Music & Movement

words by Victoria Derr / photos by Vivian Morellon

Brittany Filips, cozy in lotus.

Brittany Filips, cozy in lotus.

Eight-year yogi and longtime desert lover, Brittany Filips seems to glide through life with a bounce in her step.

I first saw her as she was crossing the street in Carlsbad Village, her smile noticeable from a few yards distance. We greeted each other outside the boutique yoga studio, Woven We Are. Posters in the window showcased upcoming events at the studio – a yoga class schedule alongside non-asana events, like a Cacao Ceremonies and a Libra full moon gathering.

Meet Brittany Filips, a San Diego based yoga teacher scheduled to lead yoga classes at the upcoming Joshua Tree Music Festival. “I’ve gone to the fest thirteen times now,” she laughs. “Since I started going, I haven’t missed a fest.”

Her appreciation for music was apparent from the start. Before the interview, Brittany queued up a playlist that set the tone for the entirety of our conversation. She referred to the upbeat music a few times, seamlessly bringing my awareness back to the tunes. After connecting her playlist, Brittany spritzed an essential oil blend into the air and danced into it, giving a carefree laugh. Music and movement were the two first impressions I got of her.

Movement has always been something in my life. But yoga became something much more than just moving.

We sat on a long wooden nook in the yoga studio, textured pillows propped up against the wall. Our shoes had been (happily) removed, and stuffed into the wooden cubbies underneath us.

I took a moment to appreciate the space we sat in – surrounded by quartz geodes and handmade crystal jewelry. Inside the practice space itself there was a living plant wall, three foot long pothos vines giving into gravity.

Nestled into the pillows on the yoga studio’s wooden bench, Brittany shared her story with us. From her roots in yoga to her deep appreciation for the desert and music, NTCH got the chance to sit down with this yogini and chat about it all.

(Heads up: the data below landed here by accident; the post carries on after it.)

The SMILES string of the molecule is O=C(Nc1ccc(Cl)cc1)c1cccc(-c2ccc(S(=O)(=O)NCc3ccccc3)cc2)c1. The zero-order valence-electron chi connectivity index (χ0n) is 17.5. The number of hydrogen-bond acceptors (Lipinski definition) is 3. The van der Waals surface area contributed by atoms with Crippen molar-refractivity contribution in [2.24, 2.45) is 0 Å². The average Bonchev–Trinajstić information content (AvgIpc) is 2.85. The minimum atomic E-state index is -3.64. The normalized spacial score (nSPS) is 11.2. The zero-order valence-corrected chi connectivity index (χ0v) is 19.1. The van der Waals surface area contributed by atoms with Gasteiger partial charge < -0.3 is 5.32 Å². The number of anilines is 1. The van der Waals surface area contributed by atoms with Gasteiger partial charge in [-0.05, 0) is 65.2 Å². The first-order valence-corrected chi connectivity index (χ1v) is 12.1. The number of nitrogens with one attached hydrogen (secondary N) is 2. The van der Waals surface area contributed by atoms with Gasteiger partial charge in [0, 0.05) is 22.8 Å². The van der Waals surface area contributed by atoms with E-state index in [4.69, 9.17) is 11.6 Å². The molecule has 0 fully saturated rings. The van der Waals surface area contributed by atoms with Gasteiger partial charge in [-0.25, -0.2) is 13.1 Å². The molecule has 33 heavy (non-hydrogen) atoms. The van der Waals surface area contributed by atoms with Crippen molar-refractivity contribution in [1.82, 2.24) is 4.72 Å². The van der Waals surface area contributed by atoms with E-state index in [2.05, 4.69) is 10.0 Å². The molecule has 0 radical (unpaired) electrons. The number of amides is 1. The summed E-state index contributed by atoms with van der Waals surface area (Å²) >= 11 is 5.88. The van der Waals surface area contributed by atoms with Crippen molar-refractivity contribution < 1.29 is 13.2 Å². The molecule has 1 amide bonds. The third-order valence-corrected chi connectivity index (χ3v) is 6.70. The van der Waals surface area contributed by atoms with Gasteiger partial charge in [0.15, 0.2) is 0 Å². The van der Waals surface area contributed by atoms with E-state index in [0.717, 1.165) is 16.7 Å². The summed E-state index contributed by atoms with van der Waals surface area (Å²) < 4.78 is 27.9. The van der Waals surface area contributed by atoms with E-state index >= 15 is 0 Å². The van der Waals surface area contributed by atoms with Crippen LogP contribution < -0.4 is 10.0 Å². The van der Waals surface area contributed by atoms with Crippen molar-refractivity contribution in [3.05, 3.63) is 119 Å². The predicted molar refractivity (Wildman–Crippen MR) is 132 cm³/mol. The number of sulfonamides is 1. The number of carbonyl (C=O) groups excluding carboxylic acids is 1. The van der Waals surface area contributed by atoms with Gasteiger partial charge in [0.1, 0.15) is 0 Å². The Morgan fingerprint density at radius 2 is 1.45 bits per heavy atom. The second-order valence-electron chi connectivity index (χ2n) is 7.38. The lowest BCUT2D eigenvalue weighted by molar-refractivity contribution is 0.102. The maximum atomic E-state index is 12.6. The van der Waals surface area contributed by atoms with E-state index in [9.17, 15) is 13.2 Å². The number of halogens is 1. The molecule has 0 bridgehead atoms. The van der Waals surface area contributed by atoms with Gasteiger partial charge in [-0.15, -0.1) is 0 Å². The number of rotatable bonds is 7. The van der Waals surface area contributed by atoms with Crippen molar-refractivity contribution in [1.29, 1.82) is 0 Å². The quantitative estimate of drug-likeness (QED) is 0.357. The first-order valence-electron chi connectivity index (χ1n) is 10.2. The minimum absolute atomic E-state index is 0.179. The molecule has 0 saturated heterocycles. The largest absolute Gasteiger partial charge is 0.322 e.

So, how did she first begin her practice?

Her legs crossed underneath her as she answered. “Yoga has always been around without me even really knowing that it was. It’s something that’s always been there for me.” Already in lotus pose, she shares an anecdote from her childhood with us. “I found a picture of me as a kid in lotus pose,” she laughs. “I was doing full lotus when I was little, but like as a party trick. I would walk on my knees and everything.”

“Yeah,” she sighs. “A lot of the patterns I had growing up, and thought processes, have always been integrated in yoga, without me knowing it. It’s just interesting to see something that’s always been there and now have a name for it.”

Photographed at Woven We Are.

Photographed at Woven We Are.

Between hitting lotus pose as a child and softballs as a teen, Brittany seems well settled into the continuation of her movement evolution into teaching yoga full time.

And how does her practice come off the mat?

Exactly through that – teaching. “Teaching makes me more aware of what causes a response or a reaction. How often do I get triggered, and how often can I–” she snaps twice “–switch from a response or reaction to something that feels a little bit more appropriate for my character.”

Let’s paint a picture – think of the infamous interstate 5, on a Thursday at 4pm, bumper to bumper and with the ETA on the Google Maps app colored red. Red font is like red brake lights. Traffic. These moments are never easy to approach with zen, especially if your destination comes with a scheduled meeting time. A far too frustrating, out of control moment that could easily cause a fight-or-flight reaction, panic, or frustration – all of which place anger at the wheel.